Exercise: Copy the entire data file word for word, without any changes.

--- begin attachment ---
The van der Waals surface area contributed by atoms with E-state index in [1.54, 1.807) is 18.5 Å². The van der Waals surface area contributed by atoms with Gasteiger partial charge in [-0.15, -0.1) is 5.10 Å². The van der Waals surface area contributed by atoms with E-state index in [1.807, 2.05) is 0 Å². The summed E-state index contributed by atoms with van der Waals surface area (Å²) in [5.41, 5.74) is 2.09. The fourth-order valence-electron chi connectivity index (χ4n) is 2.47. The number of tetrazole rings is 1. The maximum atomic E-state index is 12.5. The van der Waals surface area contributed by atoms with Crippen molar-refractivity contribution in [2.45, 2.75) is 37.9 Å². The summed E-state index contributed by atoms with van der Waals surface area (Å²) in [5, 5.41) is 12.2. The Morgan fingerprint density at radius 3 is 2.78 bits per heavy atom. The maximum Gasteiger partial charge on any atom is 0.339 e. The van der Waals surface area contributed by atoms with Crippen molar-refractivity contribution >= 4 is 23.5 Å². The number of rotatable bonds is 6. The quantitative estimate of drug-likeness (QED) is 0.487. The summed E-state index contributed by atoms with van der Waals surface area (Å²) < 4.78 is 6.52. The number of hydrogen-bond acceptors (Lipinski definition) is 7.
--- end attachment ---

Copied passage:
The van der Waals surface area contributed by atoms with E-state index in [1.54, 1.807) is 18.5 Å². The van der Waals surface area contributed by atoms with Gasteiger partial charge in [-0.15, -0.1) is 5.10 Å². The van der Waals surface area contributed by atoms with E-state index in [1.807, 2.05) is 0 Å². The summed E-state index contributed by atoms with van der Waals surface area (Å²) in [5.41, 5.74) is 2.09. The fourth-order valence-electron chi connectivity index (χ4n) is 2.47. The number of tetrazole rings is 1. The maximum atomic E-state index is 12.5. The van der Waals surface area contributed by atoms with Crippen molar-refractivity contribution in [2.45, 2.75) is 37.9 Å². The summed E-state index contributed by atoms with van der Waals surface area (Å²) in [5, 5.41) is 12.2. The Morgan fingerprint density at radius 3 is 2.78 bits per heavy atom. The maximum Gasteiger partial charge on any atom is 0.339 e. The van der Waals surface area contributed by atoms with Crippen molar-refractivity contribution >= 4 is 23.5 Å². The number of rotatable bonds is 6. The quantitative estimate of drug-likeness (QED) is 0.487. The summed E-state index contributed by atoms with van der Waals surface area (Å²) < 4.78 is 6.52. The number of hydrogen-bond acceptors (Lipinski definition) is 7.